Lotus Elan

vertical link failure

PostPost by: rdssdi » Sun Oct 14, 2012 10:28 pm

I was reading about Triumph Spitfire vertical link failures. Apparently it is caused by a stress riser created when corrosion forms at the top of the portion of the link that threads into the trunion. It usually fails at low speed with sharp turn angles. Although this is not always the case.

It appears one or both of my links may have a small patch of old corrosion in this area. As since I restored the car they have been properly cleaned, painted and lubricated it is not presently active rust.

I will thoroughly clean and inspect and replace if deemed necessary. Therein lies the difficulty. How much corrosion is likely to produce a failure? Considering the potential for disaster any corrosion should scrap the part.

I understand that my +2 uses the GT6 links with the larger bearings and a different stub axle.

Has anyone replaced their links with the new Canley (UK) "trunion-less" vertical links? Worth the cost?

There is also the issue of current new vertical links with regard to quality and whether all the usual suspects (Rimmer, Canley, Moss etc) sell the same part.

Bob

1969 Elan +2
1968 TVR Vixen (possibly the 1968 New York Auto Show display car)
1963 Jaguar MK2
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PostPost by: ardee_selby » Sun Oct 14, 2012 11:39 pm

rdssdi wrote: I will thoroughly clean and inspect and replace if deemed necessary


Bob,

Some things I remember from the archive:

1.0 Ref: Inspection - elan-f15/crack-testing-uprights-t20576.html

2.0 Ref: Triumph failure: have a look at the photo that I put into another thread: download/file.php?id=11921

Plenty of lube apparent, no excessive corrosion and still a fatigue failure. Suggestions on here have pointed fingers at kerbing damage starting it (but no doubt any pitting from corrosion would cause a stress raiser)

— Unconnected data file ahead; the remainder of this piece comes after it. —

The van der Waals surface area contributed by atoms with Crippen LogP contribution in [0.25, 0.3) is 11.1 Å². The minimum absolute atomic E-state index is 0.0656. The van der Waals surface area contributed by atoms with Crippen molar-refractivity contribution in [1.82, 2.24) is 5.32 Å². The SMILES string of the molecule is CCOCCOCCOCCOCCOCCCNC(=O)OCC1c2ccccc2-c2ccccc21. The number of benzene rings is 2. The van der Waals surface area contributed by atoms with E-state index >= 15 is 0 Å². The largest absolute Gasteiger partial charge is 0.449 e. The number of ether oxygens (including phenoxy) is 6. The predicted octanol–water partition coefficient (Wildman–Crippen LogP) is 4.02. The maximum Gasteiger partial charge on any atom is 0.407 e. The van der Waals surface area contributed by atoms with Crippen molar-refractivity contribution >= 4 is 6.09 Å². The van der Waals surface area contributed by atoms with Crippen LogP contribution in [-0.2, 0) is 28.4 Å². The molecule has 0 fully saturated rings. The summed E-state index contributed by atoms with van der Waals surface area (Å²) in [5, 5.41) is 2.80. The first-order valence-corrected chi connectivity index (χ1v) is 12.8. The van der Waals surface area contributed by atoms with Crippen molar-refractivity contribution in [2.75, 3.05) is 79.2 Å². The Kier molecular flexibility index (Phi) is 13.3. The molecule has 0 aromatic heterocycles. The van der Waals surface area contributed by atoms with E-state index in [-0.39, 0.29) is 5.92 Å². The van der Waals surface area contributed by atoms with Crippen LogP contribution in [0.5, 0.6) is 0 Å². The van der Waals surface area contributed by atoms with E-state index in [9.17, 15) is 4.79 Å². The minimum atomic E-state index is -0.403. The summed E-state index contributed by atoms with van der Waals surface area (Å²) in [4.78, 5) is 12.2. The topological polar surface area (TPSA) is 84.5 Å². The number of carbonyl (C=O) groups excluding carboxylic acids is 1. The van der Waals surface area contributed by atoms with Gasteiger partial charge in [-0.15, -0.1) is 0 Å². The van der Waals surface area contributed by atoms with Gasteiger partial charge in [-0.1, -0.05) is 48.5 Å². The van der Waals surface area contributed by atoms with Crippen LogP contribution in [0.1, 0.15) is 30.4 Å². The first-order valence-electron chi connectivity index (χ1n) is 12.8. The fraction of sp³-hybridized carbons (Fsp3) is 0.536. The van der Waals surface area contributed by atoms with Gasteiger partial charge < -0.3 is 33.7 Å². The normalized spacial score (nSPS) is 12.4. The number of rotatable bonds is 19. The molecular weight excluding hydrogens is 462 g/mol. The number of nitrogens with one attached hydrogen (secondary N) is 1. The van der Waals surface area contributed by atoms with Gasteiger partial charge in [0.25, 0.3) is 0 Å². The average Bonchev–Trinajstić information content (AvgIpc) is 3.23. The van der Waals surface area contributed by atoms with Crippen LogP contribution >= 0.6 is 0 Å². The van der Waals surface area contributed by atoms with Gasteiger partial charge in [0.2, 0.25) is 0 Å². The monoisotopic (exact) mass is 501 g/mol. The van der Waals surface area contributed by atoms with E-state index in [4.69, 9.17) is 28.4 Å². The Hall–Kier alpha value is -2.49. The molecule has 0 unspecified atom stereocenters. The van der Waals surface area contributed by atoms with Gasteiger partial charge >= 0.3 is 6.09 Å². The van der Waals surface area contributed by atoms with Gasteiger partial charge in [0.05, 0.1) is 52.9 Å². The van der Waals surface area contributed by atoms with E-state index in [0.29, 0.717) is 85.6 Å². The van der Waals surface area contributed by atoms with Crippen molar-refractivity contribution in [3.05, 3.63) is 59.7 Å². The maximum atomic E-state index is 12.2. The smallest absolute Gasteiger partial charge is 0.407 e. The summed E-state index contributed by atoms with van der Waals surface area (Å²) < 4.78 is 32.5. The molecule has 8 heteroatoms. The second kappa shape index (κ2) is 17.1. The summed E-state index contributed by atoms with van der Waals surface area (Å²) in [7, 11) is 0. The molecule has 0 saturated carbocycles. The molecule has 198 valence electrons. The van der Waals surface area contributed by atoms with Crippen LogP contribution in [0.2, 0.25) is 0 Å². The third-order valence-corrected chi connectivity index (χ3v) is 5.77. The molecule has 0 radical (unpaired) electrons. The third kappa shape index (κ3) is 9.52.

3.0 gerrym reported on his use of Canley undrilled uprights:

elan-f15/front-suspension-uprights-lube-oil-drilling-t22088.html

Cheers - Richard
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PostPost by: rdssdi » Mon Oct 15, 2012 12:15 am

As I completed my restoration years ago my memory is lacking. I do now remember having the vertical links crack checked at a facility that performed magnaflux testing.

While that is assuring, assuming my memory is accurate, a small area of old corrosion might be an issue.

I will inspect them and make a decision. I am rather tempted by the new trunion-less links but will investigate further.

I believe that the Spyder two ball joint uprights are for bolt on wheels only.

Bob
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PostPost by: ardee_selby » Mon Oct 15, 2012 9:27 am

Bob,

Have just noticed the other cars in your stable.

Maybe the TVR (Vixen) world of vertical links has more to offer?

(A friend had an upright fracture on his V6 Tuscan...heavy old lump up front wouldn't have helped the cause much!)

Hope you don't have double the trouble!

Cheers - Richard
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PostPost by: rdssdi » Mon Oct 15, 2012 1:53 pm

The TVR also uses Triumph links.

They are installed opposite sides than the Lotus and Triumph applications. The theory is that when cornering the inside front corner will be "lifted" by the threads turning in the trunion. I doubt it is of any assistance and may lead to premature failure.

I believe that the Vixen uses a drum brake triumph Herald link and they modify (by drilling holes) the attachment plate allowing discs to be fit.

I will disassemble the left side of the +2 this week and get a closer look. I also have to replace the rear suspension top spring abutments. At least one has a worn center and is able to rotate. I assume this should be rectified. It may also be the cause of an occasional rattle I hear from the rear but I am uncertain.

Bob

1969 Elan +2
1968 TVR Vixen
1963 Jaguar MK2
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